A confrontation with any police officer can be a frightening experience. Tempers can run high on both sides. If your confrontation leads to an assault and battery on a police officer in Oklahoma, you will need help to avoid jail time.
Understanding Assault and Battery
Assault and battery are really two separate crimes. But because they occur together so often, they are often charged together.
You can think of a battery as a completed assault. In Oklahoma, an assault is an intentional attempt or threat of force or violence against another person. Okla. Stat. tit. 21 § 641
A battery is the intentional and unlawful use of force or violence against another. Okla. Stat. tit. 21 § 642
If you get in someone’s face and threaten to hit them, that is an assault. Actually hitting them is the battery. An assault and battery on a police officer in Oklahoma ensures enhanced penalties and jail time.
Assault and Battery on a Police Officer
Oklahoma law provides that it is unlawful to assault a police officer without just cause. Okla. Stat. tit. 21 § 649
This includes any police officer, sheriff, deputy sheriff, highway patrolman, corrections personnel, or state peace officer, in the performance of his or her duties. If an officer is off-duty and the nature of the assault and battery relates back to or has to do with his or her official position as a law enforcement officer, then it falls within the meaning of “in the performance of his or her duties” as an officer.
Assault and battery on a police officer in Oklahoma includes any attempt to reach for or gain control of the firearm of any police officer.
In order to secure a conviction, the prosecutor must prove that the assault and battery were without just cause. It is one of the elements of the crime. If the arrest is unlawful, reasonable resistance does not constitute an assault and battery. This is an area of possible defense that you should explore with your attorney.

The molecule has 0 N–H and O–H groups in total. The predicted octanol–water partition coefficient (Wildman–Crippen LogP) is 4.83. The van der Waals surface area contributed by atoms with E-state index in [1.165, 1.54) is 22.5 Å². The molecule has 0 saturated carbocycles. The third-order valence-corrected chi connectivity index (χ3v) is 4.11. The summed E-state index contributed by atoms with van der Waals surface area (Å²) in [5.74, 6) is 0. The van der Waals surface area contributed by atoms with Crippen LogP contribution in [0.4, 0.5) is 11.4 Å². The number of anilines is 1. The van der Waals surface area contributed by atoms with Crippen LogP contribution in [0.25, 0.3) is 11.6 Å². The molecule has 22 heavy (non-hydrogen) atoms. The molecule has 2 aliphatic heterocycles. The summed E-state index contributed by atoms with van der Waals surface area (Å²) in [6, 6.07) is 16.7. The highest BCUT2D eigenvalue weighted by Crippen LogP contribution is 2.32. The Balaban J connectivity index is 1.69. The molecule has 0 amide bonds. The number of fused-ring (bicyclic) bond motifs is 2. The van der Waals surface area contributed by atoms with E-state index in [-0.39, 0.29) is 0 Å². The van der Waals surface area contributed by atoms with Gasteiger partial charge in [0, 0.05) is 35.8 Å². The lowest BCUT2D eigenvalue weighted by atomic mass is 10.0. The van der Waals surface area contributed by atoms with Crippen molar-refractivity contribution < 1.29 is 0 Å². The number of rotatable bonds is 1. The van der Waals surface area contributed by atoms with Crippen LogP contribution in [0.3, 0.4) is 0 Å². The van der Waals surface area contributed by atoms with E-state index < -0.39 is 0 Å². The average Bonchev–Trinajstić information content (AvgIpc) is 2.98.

Another area of defense lies in the requirement that the assault and battery be performed while the officer is in the performance of his or her duties. It has been held by Oklahoma courts that if an officer is off-duty, without a gun or uniform and at a place of private employment not related to his or her work as an officer, that he or she is not in the performance of his duties. (Stewart v. State, 1974 OK CR 173, 527 P.2d 22).
But this distinction can be a tricky area of the law. If you have questions about its applicability to your case, you should talk to an experienced Wagoner criminal defense attorney.
Penalties For Assault and Battery on a Police Officer
If convicted of an assault, you could face jail time of up to six months, a fine of up to $500, or both. If convicted of an assault and battery, you could face imprisonment in the custody of the Department of Corrections of up to five years or in the county jail for up to one year, and a fine of up to $500.
If the assault and battery causes grave bodily injury to the officer, it can be charged as aggravated assault. Okla. Stat. tit. 21 § 646
If convicted of aggravated assault of the police officer, especially if the battery results in the maiming of the officer, you could face up to life in prison in addition to fines. Okla. Stat. tit. 21 § 650
It is imperative that you get legal help if you are being charged with assault and battery on a police officer. Defenses may be available to you. Don’t go it alone.
Call for a Free Consultation with an Experienced Wagoner Criminal Attorney
These charges can be serious. Get the help you need. We pride ourselves on our ability to help our clients and are here to help you.
For a free consultation with a Wagoner, Oklahoma criminal lawyer, call 918-485-0335. Or, as always, you may enter a legal question in the form at the top right of this page.